Monday, September 29, 2008

The New Testament and “Russian scandal”

There are many ways in which The New Testament is a great book. It has been read by many people (to say the least), it gives many people guidance in their lives and has done so for many years, and it also serves as historical evidence for the character named Jesus.

It is on this last point that I want to expand here. Having recently listened to two different courses from the always fabulous "Teaching Company", one exclusively about The New Testament, and one on "The foundations of western civilization P1", I have been fueled in my skepticism towards these books as any more than a fiction which one can interpret and then depending on who you are, help you do good things or bad things. (By the way, feel free to send comments and point out if I make any blatant mistakes – I have never read the book in their entirety)

Jesus was never famous during his lifetime it seems. Apart from the bible he is barely mentioned in any historical documents. So what we know about Jesus we know mainly from the gospels in The New Testament.

Mark, which is generally regarded as the earliest of these gospels was written, according to most historians, about 70AD, that is almost 40 years after the death of Christ (the exact year of this event is also very uncertain). 40 years in an age where very few people had access to any written sources and where perhaps even fewer could read. This means that the story of Jesus must have been passed on verbally for about 30 years or so.

Anyone who have ever played Chinese whispers (I just saw that this game also goes under the name of "Arab phone" or "Russian scandal" =)), knows that this is a problem. In Chinese whispers a message is passed along in a ring eventually coming back to the person who formulated the message. The final message is compared to the original message and there is invariably an astounding difference between the two.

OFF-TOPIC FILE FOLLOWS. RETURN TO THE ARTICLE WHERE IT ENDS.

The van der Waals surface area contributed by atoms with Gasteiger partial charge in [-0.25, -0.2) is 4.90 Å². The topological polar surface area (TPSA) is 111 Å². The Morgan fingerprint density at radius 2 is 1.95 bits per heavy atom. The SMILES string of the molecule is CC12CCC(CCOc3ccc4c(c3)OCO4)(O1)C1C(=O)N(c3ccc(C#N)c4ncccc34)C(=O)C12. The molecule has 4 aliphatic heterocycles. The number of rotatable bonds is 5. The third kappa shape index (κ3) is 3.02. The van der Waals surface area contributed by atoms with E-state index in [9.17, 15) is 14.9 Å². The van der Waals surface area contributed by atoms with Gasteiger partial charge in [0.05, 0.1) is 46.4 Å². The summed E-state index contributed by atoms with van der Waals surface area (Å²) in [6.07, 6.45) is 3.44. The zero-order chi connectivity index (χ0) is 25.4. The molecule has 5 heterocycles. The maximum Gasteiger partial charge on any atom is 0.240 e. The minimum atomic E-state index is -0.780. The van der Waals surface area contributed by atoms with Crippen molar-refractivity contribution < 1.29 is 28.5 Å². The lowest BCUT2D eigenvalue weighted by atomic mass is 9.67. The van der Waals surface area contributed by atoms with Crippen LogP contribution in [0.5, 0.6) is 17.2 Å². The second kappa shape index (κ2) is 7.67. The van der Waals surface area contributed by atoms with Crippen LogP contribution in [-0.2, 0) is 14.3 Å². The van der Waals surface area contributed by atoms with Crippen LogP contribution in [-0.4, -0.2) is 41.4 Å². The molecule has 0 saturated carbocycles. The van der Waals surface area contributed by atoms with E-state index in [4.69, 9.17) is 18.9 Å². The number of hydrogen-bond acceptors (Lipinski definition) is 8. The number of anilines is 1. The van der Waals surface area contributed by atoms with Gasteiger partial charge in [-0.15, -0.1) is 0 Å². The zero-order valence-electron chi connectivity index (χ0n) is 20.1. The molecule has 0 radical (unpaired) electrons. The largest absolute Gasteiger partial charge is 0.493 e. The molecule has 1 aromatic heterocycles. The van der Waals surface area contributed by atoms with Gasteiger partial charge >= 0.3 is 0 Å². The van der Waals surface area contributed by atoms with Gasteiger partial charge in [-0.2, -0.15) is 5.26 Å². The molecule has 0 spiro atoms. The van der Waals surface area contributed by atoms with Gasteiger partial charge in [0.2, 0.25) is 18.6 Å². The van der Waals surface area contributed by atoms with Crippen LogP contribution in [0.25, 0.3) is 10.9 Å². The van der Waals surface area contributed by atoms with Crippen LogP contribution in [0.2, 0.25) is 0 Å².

The normal way to play this game is to have a group of children passing along a short message, say ten words or so, with little personal significance and hence little motive amongst the children to change the message in any way. In contrast, The New Testament is a rather long message, and the people who have passed it along have had every reason to alter the story to make Jesus sound better and greater than he actually was (does anyone seriously believe that he can turn water into wine?). What would 30 years of Chinese whispers with people who would have a strong interest in changing the story do to tales about Jesus? Well, let's just say that it would be no less of a miracle should the story be accurate and precise.

Sunday, September 7, 2008

Popular fallacies of alternative and complementary medicine

In the most recent issue of the magazine "Skeptic", Harriet Hall, also known as "SkepDoc" writes about three fallacies that you will encounter very frequently if you engage in discussion about alternative or complementary medicine. I will of course not plagiarize Hall's article, but what I am writing here is her article, filtered through my brain (I have written about related matters here and here)...

The fallacies that you will inevitably hear are the following three;
(1) It is "natural" (and hence better for you)
(2) It has been used for a long time (and if it didn't work people would have stopped using it)
(3) It works for me (or a friend or a spouse or a friend of a friend...)